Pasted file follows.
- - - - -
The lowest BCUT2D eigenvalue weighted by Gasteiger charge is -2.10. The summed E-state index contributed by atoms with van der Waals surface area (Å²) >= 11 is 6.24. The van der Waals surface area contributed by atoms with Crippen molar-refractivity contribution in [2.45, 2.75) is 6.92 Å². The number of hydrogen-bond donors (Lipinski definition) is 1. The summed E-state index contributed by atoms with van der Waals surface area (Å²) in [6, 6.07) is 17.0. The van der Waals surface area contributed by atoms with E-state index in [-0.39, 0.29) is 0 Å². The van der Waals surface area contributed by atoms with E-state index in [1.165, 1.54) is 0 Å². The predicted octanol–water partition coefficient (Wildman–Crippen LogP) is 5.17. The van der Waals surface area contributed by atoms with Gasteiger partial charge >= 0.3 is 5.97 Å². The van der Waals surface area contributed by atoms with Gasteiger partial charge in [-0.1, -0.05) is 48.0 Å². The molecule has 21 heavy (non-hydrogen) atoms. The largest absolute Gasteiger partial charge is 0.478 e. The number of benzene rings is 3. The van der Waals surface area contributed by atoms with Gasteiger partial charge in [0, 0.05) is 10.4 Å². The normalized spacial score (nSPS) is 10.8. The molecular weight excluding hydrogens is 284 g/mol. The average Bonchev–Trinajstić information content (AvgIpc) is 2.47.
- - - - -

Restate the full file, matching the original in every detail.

The lowest BCUT2D eigenvalue weighted by Gasteiger charge is -2.10. The summed E-state index contributed by atoms with van der Waals surface area (Å²) >= 11 is 6.24. The van der Waals surface area contributed by atoms with Crippen molar-refractivity contribution in [2.45, 2.75) is 6.92 Å². The number of hydrogen-bond donors (Lipinski definition) is 1. The summed E-state index contributed by atoms with van der Waals surface area (Å²) in [6, 6.07) is 17.0. The van der Waals surface area contributed by atoms with E-state index in [-0.39, 0.29) is 0 Å². The van der Waals surface area contributed by atoms with E-state index in [1.165, 1.54) is 0 Å². The predicted octanol–water partition coefficient (Wildman–Crippen LogP) is 5.17. The van der Waals surface area contributed by atoms with Gasteiger partial charge >= 0.3 is 5.97 Å². The van der Waals surface area contributed by atoms with Gasteiger partial charge in [-0.1, -0.05) is 48.0 Å². The molecule has 21 heavy (non-hydrogen) atoms. The largest absolute Gasteiger partial charge is 0.478 e. The number of benzene rings is 3. The van der Waals surface area contributed by atoms with Gasteiger partial charge in [0, 0.05) is 10.4 Å². The normalized spacial score (nSPS) is 10.8. The molecular weight excluding hydrogens is 284 g/mol. The average Bonchev–Trinajstić information content (AvgIpc) is 2.47.